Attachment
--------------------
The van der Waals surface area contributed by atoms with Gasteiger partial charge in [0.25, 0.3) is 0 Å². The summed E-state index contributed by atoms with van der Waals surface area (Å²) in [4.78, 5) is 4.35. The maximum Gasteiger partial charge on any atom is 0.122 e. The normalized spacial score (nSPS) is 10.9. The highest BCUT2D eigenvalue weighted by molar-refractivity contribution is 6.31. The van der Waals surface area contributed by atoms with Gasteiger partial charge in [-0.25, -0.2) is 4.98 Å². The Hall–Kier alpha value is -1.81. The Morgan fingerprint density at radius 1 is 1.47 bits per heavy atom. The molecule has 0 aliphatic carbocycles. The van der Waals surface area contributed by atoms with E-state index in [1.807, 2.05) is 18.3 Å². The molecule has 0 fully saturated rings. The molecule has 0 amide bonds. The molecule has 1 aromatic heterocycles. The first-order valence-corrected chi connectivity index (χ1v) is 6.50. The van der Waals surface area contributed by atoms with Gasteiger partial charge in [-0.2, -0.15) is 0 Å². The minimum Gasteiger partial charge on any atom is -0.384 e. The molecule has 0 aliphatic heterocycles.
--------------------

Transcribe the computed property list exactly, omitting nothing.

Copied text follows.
The van der Waals surface area contributed by atoms with Gasteiger partial charge in [0.25, 0.3) is 0 Å². The summed E-state index contributed by atoms with van der Waals surface area (Å²) in [4.78, 5) is 4.35. The maximum Gasteiger partial charge on any atom is 0.122 e. The normalized spacial score (nSPS) is 10.9. The highest BCUT2D eigenvalue weighted by molar-refractivity contribution is 6.31. The van der Waals surface area contributed by atoms with Gasteiger partial charge in [-0.25, -0.2) is 4.98 Å². The Hall–Kier alpha value is -1.81. The Morgan fingerprint density at radius 1 is 1.47 bits per heavy atom. The molecule has 0 aliphatic carbocycles. The van der Waals surface area contributed by atoms with E-state index in [1.807, 2.05) is 18.3 Å². The molecule has 0 fully saturated rings. The molecule has 0 amide bonds. The molecule has 1 aromatic heterocycles. The first-order valence-corrected chi connectivity index (χ1v) is 6.50. The van der Waals surface area contributed by atoms with Gasteiger partial charge in [-0.2, -0.15) is 0 Å². The minimum Gasteiger partial charge on any atom is -0.384 e. The molecule has 0 aliphatic heterocycles.